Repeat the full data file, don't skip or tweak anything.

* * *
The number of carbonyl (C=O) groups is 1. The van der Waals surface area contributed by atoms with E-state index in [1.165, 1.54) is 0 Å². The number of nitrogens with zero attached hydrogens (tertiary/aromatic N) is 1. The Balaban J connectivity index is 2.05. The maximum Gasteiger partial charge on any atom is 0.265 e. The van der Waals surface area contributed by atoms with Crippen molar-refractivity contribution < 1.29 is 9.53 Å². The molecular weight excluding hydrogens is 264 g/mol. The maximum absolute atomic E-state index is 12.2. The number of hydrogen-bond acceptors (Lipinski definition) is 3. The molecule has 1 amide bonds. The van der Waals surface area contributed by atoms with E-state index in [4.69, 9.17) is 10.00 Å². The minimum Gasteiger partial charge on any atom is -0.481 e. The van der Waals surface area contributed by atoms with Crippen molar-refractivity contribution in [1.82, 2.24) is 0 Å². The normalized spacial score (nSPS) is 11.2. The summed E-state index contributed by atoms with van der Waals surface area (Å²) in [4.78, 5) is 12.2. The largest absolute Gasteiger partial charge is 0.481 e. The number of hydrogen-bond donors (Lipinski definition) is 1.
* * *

The number of carbonyl (C=O) groups is 1. The van der Waals surface area contributed by atoms with E-state index in [1.165, 1.54) is 0 Å². The number of nitrogens with zero attached hydrogens (tertiary/aromatic N) is 1. The Balaban J connectivity index is 2.05. The maximum Gasteiger partial charge on any atom is 0.265 e. The van der Waals surface area contributed by atoms with Crippen molar-refractivity contribution < 1.29 is 9.53 Å². The molecular weight excluding hydrogens is 264 g/mol. The maximum absolute atomic E-state index is 12.2. The number of hydrogen-bond acceptors (Lipinski definition) is 3. The molecule has 1 amide bonds. The van der Waals surface area contributed by atoms with E-state index in [4.69, 9.17) is 10.00 Å². The minimum Gasteiger partial charge on any atom is -0.481 e. The van der Waals surface area contributed by atoms with Crippen molar-refractivity contribution in [1.82, 2.24) is 0 Å². The normalized spacial score (nSPS) is 11.2. The summed E-state index contributed by atoms with van der Waals surface area (Å²) in [4.78, 5) is 12.2. The largest absolute Gasteiger partial charge is 0.481 e. The number of hydrogen-bond donors (Lipinski definition) is 1.